I’m always looking to improve these conditioning exercises so any more “animals” tips are welcome.

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5 Questions with a Professional Rugby Athlete

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Some of you readers of my blog are fitness buffs so this one’s for you. My friend Scott “Beaver” Jones of the Chicago Lions happily agreed to do 5 Questions for my blog.

Tells us a bit about your background and how you came to be a professional rugby player
I was an All American my last two years at University of Tennessee and then decided to move to New Zealand after graduation to gain more rugby exposure. I returned to the states after 4 months and moved to Chicago where I was recruited to play for the Chicago Lions, one of the most prestigious clubs in the US, with aspirations of making the USA National Rugby Team. Mission Accomplished in 2004 when I was invited to tour with the US Eagles to play against Ireland and Italy.

Is the life of a professional athlete all it’s cracked up to be? What are some of the perks? What’s are some of the drawbacks?
Is it all what its cracked up to be? Absolutely, the pride that you have singing your national anthem in front of screaming fans is one of the best moments ever. Its also fun signing autographs for young fans even if they have no idea how worthless my autograph actually is, but it is nice putting smiles on their faces in that moment.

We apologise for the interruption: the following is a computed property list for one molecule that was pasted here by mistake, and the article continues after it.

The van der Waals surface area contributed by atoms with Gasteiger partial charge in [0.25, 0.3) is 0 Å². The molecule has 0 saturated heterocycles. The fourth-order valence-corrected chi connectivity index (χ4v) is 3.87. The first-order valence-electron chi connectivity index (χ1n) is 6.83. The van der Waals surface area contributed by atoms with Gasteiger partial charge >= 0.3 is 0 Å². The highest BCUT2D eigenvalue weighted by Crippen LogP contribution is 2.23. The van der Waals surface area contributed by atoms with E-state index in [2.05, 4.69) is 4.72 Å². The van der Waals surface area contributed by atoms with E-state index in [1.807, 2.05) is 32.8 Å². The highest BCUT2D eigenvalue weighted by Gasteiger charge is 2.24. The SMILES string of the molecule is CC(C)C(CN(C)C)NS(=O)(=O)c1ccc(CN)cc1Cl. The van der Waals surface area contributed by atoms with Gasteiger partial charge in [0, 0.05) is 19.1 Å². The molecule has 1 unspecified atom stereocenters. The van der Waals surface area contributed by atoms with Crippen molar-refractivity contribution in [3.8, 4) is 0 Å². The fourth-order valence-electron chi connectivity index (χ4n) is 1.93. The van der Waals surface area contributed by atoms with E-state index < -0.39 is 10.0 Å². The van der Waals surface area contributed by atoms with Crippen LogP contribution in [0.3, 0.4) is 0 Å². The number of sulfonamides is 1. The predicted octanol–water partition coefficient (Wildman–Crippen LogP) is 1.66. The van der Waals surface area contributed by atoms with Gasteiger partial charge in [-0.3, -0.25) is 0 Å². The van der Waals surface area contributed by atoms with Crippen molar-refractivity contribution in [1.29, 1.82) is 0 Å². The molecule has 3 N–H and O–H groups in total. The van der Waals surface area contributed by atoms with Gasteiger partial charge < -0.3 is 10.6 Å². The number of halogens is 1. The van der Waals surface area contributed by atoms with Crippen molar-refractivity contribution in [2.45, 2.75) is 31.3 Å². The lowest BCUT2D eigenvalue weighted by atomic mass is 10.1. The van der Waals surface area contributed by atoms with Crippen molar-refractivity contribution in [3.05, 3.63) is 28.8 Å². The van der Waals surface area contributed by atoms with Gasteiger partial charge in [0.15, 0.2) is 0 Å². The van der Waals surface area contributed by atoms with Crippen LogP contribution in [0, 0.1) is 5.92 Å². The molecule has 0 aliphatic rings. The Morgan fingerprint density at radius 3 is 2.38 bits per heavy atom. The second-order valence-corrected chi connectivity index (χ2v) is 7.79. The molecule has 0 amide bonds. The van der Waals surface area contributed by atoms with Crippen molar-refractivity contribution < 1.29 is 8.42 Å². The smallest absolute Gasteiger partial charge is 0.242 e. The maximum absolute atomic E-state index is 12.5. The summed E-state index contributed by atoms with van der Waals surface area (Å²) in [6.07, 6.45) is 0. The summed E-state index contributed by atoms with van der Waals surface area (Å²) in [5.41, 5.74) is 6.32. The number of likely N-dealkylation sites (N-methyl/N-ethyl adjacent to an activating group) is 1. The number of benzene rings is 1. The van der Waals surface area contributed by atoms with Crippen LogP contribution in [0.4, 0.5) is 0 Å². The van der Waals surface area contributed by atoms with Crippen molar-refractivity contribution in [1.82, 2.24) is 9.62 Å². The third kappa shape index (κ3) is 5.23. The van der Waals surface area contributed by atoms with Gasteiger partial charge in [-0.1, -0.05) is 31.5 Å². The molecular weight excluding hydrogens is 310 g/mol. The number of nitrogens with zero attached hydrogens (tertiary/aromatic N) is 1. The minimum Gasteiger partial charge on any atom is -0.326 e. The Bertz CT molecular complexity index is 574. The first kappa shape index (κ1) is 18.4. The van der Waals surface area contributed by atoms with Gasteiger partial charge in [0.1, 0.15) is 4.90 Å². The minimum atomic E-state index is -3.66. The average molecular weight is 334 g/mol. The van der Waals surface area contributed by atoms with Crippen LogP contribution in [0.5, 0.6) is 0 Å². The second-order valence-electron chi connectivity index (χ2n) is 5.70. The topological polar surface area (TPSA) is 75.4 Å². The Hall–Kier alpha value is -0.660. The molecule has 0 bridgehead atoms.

Perks? Of course the obvious is the travel and the tons of sports gear. In addition to that there are police escorts and it really is something to remember. One time in Dublin, the traffic stopped and the people on the streets were all curious of who was in the police escorted charter bus, pretty cool. We also got to eat dinner with US Ambassador to Ireland.

Drawbacks? Travel to all of these places is amazing but there is little time to enjoy because it is all business with practice twice a day and little freedom with tape reviews in between sessions.

Could you describe to us your training regimen. How often do you train? How long do you train? And what do you do (training wise)? Also tell us a bit about your diet.